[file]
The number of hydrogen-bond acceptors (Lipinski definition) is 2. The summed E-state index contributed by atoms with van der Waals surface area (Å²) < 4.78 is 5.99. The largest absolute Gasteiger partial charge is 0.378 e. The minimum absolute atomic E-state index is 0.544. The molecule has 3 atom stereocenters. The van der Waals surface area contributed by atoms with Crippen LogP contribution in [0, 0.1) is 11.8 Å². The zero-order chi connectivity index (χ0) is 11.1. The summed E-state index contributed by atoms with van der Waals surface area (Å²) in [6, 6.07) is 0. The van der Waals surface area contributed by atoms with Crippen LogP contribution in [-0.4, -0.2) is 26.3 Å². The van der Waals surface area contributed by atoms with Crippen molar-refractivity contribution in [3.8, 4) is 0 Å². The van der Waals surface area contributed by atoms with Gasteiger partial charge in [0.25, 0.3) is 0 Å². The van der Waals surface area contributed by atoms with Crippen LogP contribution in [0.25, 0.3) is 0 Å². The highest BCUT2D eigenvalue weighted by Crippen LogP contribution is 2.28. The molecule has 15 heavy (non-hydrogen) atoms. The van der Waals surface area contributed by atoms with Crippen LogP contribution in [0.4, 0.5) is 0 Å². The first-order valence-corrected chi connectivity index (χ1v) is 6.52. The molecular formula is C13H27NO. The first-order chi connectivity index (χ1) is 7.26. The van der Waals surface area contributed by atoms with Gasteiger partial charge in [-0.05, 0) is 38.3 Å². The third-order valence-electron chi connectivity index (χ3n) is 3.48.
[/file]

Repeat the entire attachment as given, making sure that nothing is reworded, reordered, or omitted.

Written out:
The number of hydrogen-bond acceptors (Lipinski definition) is 2. The summed E-state index contributed by atoms with van der Waals surface area (Å²) < 4.78 is 5.99. The largest absolute Gasteiger partial charge is 0.378 e. The minimum absolute atomic E-state index is 0.544. The molecule has 3 atom stereocenters. The van der Waals surface area contributed by atoms with Crippen LogP contribution in [0, 0.1) is 11.8 Å². The zero-order chi connectivity index (χ0) is 11.1. The summed E-state index contributed by atoms with van der Waals surface area (Å²) in [6, 6.07) is 0. The van der Waals surface area contributed by atoms with Crippen LogP contribution in [-0.4, -0.2) is 26.3 Å². The van der Waals surface area contributed by atoms with Crippen molar-refractivity contribution in [3.8, 4) is 0 Å². The van der Waals surface area contributed by atoms with Gasteiger partial charge in [0.25, 0.3) is 0 Å². The van der Waals surface area contributed by atoms with Crippen LogP contribution in [0.25, 0.3) is 0 Å². The highest BCUT2D eigenvalue weighted by Crippen LogP contribution is 2.28. The molecule has 15 heavy (non-hydrogen) atoms. The van der Waals surface area contributed by atoms with Crippen LogP contribution in [0.4, 0.5) is 0 Å². The first-order valence-corrected chi connectivity index (χ1v) is 6.52. The molecular formula is C13H27NO. The first-order chi connectivity index (χ1) is 7.26. The van der Waals surface area contributed by atoms with Gasteiger partial charge in [-0.05, 0) is 38.3 Å². The third-order valence-electron chi connectivity index (χ3n) is 3.48.